- Specialist Consultation
- Root Canal Treatment
- Root Canal Retreatment
- Endodontic (Apical) Surgery
- Trauma Management
- Cracked Tooth Management
- Incision for Draining
- Internal Bleaching
Often times your dentist will identify a condition with your tooth that he or she is uncertain of the best course of action. Perhaps it is an old root canal that appears to be re-infected. Or sometimes they see a shadow on the x-ray but they are unsure if it represents disease or if it is just a variation of normal.
In these scenarios, your dentist will likely refer you to San Clemente Endodontics for a consultation. This will allow Dr. Potter to evaluate the tooth with the expertise of a root specialist to help decide the best treatment plan for you. Additional angled x-rays will be taken so that she can get a good perspective of all aspects of the root.
She will also collect some information from testing done on the teeth and gums. Occasionally, she will request that a 3D scan (aka. CBCT) is taken to allow her to see the root in 3 dimensions.
Once all of the information is compiled, she will be able to make a professional recommendation for you and answer any questions to help guide you into making a decision that is right for you.
Root Canal Treatment
If your pulp or nerve space has become ill, endodontic treatment can be done to relieve you of pain and infection and maintain the natural tooth in the mouth. Root canal treatment can often be performed in one or two visits and involves the following steps:
1. The endodontist examines and x-rays the tooth to determine if root canal treatment is the best course of action. If it is local anesthetic is then administered to get you completely numb and comfortable. After the tooth is numb, the endodontist places a small protective sheet called a “rubber square” over the area to isolate the tooth and keep it clean and free of saliva during the procedure.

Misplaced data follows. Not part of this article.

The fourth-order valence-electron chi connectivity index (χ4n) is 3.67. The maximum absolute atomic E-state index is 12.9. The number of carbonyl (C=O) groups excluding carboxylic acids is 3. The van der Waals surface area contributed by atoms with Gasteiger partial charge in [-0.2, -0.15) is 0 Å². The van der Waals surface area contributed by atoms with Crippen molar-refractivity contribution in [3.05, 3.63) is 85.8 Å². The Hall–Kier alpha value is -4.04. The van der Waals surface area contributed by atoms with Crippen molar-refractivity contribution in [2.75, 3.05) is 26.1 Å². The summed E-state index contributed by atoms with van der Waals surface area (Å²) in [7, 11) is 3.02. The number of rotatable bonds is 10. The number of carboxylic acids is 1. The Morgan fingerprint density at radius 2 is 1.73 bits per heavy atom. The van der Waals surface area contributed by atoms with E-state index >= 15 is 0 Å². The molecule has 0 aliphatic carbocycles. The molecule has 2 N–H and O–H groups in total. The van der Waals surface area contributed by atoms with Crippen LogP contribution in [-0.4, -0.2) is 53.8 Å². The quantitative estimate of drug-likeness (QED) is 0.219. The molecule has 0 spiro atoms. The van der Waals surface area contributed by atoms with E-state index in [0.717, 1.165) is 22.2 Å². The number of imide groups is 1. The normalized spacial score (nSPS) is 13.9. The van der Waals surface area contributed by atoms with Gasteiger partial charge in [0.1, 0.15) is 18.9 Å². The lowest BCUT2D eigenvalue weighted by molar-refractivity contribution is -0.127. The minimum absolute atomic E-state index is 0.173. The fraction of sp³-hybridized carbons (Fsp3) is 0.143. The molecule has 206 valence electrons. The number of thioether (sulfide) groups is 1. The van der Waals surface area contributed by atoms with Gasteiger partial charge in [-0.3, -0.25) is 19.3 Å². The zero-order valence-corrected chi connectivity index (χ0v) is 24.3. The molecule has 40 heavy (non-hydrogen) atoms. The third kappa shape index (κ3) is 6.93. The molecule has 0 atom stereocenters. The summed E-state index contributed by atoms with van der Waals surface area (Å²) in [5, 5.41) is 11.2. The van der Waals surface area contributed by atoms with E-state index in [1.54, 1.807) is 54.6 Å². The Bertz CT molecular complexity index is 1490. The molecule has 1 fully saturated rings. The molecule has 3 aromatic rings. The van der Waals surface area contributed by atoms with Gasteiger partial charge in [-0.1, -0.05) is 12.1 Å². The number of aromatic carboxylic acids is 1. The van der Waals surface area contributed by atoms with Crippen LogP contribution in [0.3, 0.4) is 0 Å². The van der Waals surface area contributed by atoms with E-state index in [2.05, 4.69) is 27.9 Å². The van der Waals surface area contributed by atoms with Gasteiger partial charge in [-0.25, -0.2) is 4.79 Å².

2. The endodontist makes a small opening in the crown of the tooth to access into the root. Very small instruments are used to clean the pulp from the pulp chamber and root canals and to shape the space for filling.
3. After the space is cleaned and shaped, the endodontist fills the root canals with a biocompatible material, usually a rubber-like material called “gutta-percha.” The gutta-percha is placed with an adhesive cement to ensure complete sealing of the root canals. At that point, either a temporary or permanent filling is placed to close the opening. If a temporary filling is placed, it will be removed by your dentist before the tooth is permanently restored.
4. After the final visit with your endodontist, you must return to your dentist to have a crown or other restoration placed on the tooth to protect it and restore it to full function.